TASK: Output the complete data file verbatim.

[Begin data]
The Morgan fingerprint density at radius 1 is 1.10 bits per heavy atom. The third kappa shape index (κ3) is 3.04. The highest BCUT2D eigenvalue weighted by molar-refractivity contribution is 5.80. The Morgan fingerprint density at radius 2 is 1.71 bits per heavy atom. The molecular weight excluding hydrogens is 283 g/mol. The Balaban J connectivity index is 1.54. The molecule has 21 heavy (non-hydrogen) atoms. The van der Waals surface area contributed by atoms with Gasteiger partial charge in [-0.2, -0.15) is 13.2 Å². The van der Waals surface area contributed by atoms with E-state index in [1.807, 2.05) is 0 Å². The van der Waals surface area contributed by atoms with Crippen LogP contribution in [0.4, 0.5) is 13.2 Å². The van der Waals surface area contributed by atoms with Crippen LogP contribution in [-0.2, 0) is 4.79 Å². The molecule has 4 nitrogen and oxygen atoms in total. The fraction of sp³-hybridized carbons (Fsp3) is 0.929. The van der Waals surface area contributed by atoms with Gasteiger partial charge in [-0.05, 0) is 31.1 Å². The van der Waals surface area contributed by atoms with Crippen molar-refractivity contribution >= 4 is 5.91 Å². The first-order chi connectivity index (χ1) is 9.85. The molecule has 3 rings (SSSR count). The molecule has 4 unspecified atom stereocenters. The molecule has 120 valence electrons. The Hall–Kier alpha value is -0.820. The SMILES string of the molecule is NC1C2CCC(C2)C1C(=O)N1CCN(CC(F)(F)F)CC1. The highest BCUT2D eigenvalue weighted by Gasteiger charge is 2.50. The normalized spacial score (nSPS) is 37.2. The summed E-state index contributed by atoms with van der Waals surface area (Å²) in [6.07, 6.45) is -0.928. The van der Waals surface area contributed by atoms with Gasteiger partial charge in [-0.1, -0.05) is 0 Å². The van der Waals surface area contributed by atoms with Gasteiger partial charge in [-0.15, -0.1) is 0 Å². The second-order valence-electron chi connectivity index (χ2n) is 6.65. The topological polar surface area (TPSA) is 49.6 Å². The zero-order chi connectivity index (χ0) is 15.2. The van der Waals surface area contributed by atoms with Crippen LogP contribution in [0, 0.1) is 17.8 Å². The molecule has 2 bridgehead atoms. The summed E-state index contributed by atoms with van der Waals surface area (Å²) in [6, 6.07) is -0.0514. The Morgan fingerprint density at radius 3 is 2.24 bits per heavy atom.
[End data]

The Morgan fingerprint density at radius 1 is 1.10 bits per heavy atom. The third kappa shape index (κ3) is 3.04. The highest BCUT2D eigenvalue weighted by molar-refractivity contribution is 5.80. The Morgan fingerprint density at radius 2 is 1.71 bits per heavy atom. The molecular weight excluding hydrogens is 283 g/mol. The Balaban J connectivity index is 1.54. The molecule has 21 heavy (non-hydrogen) atoms. The van der Waals surface area contributed by atoms with Gasteiger partial charge in [-0.2, -0.15) is 13.2 Å². The van der Waals surface area contributed by atoms with E-state index in [1.807, 2.05) is 0 Å². The van der Waals surface area contributed by atoms with Crippen LogP contribution in [0.4, 0.5) is 13.2 Å². The van der Waals surface area contributed by atoms with Crippen LogP contribution in [-0.2, 0) is 4.79 Å². The molecule has 4 nitrogen and oxygen atoms in total. The fraction of sp³-hybridized carbons (Fsp3) is 0.929. The van der Waals surface area contributed by atoms with Gasteiger partial charge in [-0.05, 0) is 31.1 Å². The van der Waals surface area contributed by atoms with Crippen molar-refractivity contribution >= 4 is 5.91 Å². The first-order chi connectivity index (χ1) is 9.85. The molecule has 3 rings (SSSR count). The molecule has 4 unspecified atom stereocenters. The molecule has 120 valence electrons. The Hall–Kier alpha value is -0.820. The SMILES string of the molecule is NC1C2CCC(C2)C1C(=O)N1CCN(CC(F)(F)F)CC1. The highest BCUT2D eigenvalue weighted by Gasteiger charge is 2.50. The normalized spacial score (nSPS) is 37.2. The summed E-state index contributed by atoms with van der Waals surface area (Å²) in [6.07, 6.45) is -0.928. The van der Waals surface area contributed by atoms with Gasteiger partial charge in [-0.1, -0.05) is 0 Å². The van der Waals surface area contributed by atoms with Gasteiger partial charge in [-0.15, -0.1) is 0 Å². The second-order valence-electron chi connectivity index (χ2n) is 6.65. The topological polar surface area (TPSA) is 49.6 Å². The zero-order chi connectivity index (χ0) is 15.2. The van der Waals surface area contributed by atoms with Crippen LogP contribution in [0, 0.1) is 17.8 Å². The molecule has 2 bridgehead atoms. The summed E-state index contributed by atoms with van der Waals surface area (Å²) in [6, 6.07) is -0.0514. The Morgan fingerprint density at radius 3 is 2.24 bits per heavy atom.